UK: Tech giants must tackle cyberbullies or face curbs

Tech giants must tackle cyberbullies or face curbs Francis Elliott, Political Editor | Mark Bridge, Technology Correspondent February 27 2017, 12:01am, The Times Social media and technology companies face sanctions unless they do more to curb cyberbullying, sexting and trolling, as part of a new internet safety strategy. Ministers are to summon Facebook, Twitter, Apple and others to Whitehall and will demand that they develop new technological solutions similar to those used to thwart paedophiles and terrorists. The call will be backed by the threat of legislation, with a green paper promised in the summer. Theresa May will commit today to making Britain the safest place in the world for children to be online. Fears about sexting have superseded parental worries over drinking and drug-taking. A study for the NSPCC and the children’s commissioner found that 13 per cent of those aged between 11 and 16 had taken topless “selfies”. More than a tenth of young people

EU lawmakers, in unusual move, pull the plug on "racist" talk

EU lawmakers, in unusual move, pull the plug on racist talk By LORNE COOK Feb. 26, 2017 3:04 AM EST BRUSSELS (AP) — With the specter of populism looming over a critical election year in Europe, the European Parliament has taken an unusual step to crack down on racism and hate speech in its own house. In an unprecedented move, lawmakers have granted special powers to the president to pull the plug on live broadcasts of parliamentary debate in cases of racist speech or acts and the ability to purge any offending video or audio material from the system. Trouble is, the rules on what is considered offensive are none too clear. Some are concerned about manipulation. Others are crying censorship. "This undermines the reliability of the Parliament's archives at a moment where the suspicion of 'fake news' and manipulation threatens the credibility of the media and the politicians," said Tom Weingaertner, president of the Brussels-based International Pre

Revenge of the Deep State - The unseen government within the government has so much data on Americans that it can reward or punish at its own discretion

Revenge of the Deep State The unseen government within the government has so much data on Americans that it can reward or punish at its own discretion. By Andrew Napolitano Feb. 23, 2017 12:01 am Last week, The Wall Street Journal revealed that members of the intelligence community — part of the deep state, the unseen government within the government that does not change with elections — now have acquired so much data on everyone in America that they can selectively reveal it to reward their friends and harm their foes. Their principal foe today is the president of the United States. Liberty is rarely lost overnight. The wall of tyranny often begins with benign building blocks of safety — each one lying on top of a predecessor — eventually collectively constituting an impediment to the exercise of free choices by free people, often not even recognized until it is too late. Here is the back story. In the pre-Revolutionary era, British courts in London secretly i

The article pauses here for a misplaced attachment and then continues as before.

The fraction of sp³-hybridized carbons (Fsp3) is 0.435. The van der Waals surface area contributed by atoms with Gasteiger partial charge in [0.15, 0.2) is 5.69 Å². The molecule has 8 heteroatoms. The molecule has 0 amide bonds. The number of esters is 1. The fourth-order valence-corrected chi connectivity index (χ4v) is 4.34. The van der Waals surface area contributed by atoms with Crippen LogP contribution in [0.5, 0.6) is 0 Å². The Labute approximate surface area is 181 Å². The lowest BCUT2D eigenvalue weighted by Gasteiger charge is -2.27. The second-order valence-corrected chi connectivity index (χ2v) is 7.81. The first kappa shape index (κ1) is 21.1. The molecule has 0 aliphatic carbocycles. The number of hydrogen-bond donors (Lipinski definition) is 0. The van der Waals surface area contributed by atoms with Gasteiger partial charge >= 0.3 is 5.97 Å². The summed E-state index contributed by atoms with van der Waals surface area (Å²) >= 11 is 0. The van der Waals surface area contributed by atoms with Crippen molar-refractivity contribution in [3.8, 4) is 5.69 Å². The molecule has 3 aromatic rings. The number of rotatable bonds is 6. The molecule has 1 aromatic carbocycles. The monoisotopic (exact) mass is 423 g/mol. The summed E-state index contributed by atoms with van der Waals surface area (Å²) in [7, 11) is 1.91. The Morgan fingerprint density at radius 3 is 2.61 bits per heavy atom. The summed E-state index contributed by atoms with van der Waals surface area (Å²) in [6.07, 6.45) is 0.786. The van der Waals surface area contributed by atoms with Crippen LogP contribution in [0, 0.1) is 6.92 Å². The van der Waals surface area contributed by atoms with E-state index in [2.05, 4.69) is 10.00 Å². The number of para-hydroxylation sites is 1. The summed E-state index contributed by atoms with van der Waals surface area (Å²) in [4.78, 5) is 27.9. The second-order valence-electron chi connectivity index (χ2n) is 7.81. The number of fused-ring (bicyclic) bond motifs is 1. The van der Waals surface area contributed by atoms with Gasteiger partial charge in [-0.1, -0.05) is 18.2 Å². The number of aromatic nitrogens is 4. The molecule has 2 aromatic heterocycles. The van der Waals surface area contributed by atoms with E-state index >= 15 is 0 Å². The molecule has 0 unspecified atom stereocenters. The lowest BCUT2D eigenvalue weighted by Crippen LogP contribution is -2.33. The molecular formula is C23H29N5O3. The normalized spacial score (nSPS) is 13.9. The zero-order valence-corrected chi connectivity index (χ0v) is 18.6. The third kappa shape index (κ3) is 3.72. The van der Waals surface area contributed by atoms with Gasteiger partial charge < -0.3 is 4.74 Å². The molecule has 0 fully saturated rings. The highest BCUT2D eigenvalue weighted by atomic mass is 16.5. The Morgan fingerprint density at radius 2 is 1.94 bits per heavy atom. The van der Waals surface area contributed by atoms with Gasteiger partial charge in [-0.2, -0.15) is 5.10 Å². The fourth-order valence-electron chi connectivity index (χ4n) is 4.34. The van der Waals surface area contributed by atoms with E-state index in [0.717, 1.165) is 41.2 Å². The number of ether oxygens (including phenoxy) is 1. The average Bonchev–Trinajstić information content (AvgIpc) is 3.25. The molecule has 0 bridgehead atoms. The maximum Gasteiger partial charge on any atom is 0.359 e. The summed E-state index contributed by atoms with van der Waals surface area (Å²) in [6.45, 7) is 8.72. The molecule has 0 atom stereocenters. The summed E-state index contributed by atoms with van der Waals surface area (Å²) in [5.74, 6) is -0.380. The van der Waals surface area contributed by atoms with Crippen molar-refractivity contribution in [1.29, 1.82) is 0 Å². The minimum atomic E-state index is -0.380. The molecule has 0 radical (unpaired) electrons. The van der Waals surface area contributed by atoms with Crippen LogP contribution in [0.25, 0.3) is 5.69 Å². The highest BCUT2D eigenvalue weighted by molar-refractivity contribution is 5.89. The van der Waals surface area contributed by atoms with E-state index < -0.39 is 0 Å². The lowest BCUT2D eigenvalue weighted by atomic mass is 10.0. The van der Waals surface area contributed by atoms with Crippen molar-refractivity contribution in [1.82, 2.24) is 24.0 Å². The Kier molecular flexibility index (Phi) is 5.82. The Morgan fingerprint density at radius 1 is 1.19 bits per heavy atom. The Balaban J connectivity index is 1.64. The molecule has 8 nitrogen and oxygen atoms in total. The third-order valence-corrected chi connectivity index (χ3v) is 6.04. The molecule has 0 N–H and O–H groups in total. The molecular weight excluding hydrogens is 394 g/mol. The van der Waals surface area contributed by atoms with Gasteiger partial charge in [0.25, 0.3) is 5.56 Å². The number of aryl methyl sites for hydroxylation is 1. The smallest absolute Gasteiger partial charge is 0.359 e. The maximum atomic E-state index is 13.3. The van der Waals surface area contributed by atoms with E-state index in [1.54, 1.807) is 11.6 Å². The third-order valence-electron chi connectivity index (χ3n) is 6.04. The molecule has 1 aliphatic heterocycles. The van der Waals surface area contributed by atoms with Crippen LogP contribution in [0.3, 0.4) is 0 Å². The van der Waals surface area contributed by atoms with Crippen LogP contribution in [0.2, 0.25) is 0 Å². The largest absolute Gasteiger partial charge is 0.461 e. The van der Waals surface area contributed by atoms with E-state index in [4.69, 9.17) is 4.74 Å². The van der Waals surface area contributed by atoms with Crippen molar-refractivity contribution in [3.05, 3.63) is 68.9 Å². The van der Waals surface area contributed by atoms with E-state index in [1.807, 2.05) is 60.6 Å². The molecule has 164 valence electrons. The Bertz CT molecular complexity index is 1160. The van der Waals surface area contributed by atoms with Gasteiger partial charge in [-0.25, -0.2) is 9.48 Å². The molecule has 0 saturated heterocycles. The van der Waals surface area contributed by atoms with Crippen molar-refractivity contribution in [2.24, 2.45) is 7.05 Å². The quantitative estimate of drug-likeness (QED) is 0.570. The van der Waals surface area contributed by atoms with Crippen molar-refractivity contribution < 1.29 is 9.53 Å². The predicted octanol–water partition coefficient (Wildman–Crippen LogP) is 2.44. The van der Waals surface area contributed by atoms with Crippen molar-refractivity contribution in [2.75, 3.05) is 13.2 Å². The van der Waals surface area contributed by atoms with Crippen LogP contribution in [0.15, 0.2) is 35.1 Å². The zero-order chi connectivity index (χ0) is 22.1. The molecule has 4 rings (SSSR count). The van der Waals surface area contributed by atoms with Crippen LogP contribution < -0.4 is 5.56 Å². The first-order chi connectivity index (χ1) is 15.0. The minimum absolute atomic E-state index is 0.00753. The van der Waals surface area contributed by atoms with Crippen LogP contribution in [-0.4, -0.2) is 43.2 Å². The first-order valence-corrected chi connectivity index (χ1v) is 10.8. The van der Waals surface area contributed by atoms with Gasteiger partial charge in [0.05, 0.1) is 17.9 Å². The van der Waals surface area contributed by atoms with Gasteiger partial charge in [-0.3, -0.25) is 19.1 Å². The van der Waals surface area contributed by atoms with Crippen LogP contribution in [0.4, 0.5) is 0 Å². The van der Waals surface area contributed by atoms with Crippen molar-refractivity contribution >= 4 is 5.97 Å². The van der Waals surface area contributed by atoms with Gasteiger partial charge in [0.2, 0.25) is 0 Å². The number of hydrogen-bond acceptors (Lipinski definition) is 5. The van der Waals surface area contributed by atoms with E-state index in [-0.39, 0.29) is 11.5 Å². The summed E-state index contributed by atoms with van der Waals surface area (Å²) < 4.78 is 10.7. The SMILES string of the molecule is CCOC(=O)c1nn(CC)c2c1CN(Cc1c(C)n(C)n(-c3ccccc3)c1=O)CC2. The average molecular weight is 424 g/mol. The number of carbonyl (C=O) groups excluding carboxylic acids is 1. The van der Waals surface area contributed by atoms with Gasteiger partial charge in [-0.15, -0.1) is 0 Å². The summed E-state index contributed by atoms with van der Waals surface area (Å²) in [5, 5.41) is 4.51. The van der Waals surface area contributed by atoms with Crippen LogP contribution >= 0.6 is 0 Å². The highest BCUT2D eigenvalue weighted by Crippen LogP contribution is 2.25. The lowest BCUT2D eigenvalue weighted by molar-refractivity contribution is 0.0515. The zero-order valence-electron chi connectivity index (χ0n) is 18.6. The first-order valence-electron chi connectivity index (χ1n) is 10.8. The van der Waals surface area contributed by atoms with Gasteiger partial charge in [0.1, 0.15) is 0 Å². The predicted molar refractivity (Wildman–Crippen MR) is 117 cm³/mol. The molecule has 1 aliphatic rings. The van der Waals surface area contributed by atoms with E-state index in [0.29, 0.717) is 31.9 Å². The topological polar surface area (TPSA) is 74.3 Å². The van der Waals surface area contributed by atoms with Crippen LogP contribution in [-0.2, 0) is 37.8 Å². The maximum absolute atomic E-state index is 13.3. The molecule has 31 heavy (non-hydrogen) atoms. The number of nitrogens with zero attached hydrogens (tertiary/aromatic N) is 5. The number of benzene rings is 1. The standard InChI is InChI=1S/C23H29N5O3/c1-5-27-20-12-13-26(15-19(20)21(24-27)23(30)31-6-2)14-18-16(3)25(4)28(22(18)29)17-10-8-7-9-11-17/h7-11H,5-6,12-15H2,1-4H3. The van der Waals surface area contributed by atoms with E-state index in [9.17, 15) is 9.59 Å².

Electric carmakers on battery alert after hedge funds stockpile cobalt

Electric carmakers on battery alert after funds stockpile cobalt February 24, 2017 Suppliers to Tesla and different electrical carmakers are scrambling to safe shipments of the important battery materials cobalt after a gaggle of hedge funds amassed a big stockpile of the scarce steel. In a daring wager on larger costs, half a dozen funds, together with Swiss-based Pala Investments and China’s Shanghai Chaos, have bought and saved an estimated 6,000 tonnes of cobalt, value as a lot as $280m, based on the traders, merchants and analysts. The stockpile is equal to 17 per cent of final 12 months’s international manufacturing of the steel. Increasing use of batteries containing chemical types of the steel by Chinese electrical carmakers, alongside formidable plans by the likes of Elon Musk’s Tesla, have created a fertile backdrop for speculators hoping to revenue from swelling urge for food for cobalt, which boosts the power of lithium-ion batteries. They are betting

Alphabet’s Waymo Sues Uber Over Self-Driving Car Secrets

Alphabet’s Waymo Sues Uber Over Self-Driving Car Secrets Suit accuses former Waymo employees of downloading information and leaving to join Uber’s Otto By TIM HIGGINS and  JACK NICAS Updated Feb. 23, 2017 9:11 p.m. ET Google parent Alphabet Inc.’s heated rivalry with Uber Technologies Inc. over self-driving cars has spilled into the courthouse, after the internet giant sued the ride-hailing company for allegedly stealing trade secrets to jump-start its own autonomous vehicle program. Anthony Levandowski, a former key manager in the Google self-driving car project, is accused of secretly downloading 14,000 files in December 2015 before departing Alphabet last year to create Otto, a self-driving truck maker acquired last year by Uber. This information was allegedly used by Uber to develop a laser sensor for self-driving navigation, according to the lawsuit filed by Alphabet’s Waymo LLC unit on Thursday in U.S. District Court in San Francisco. “We take the allegat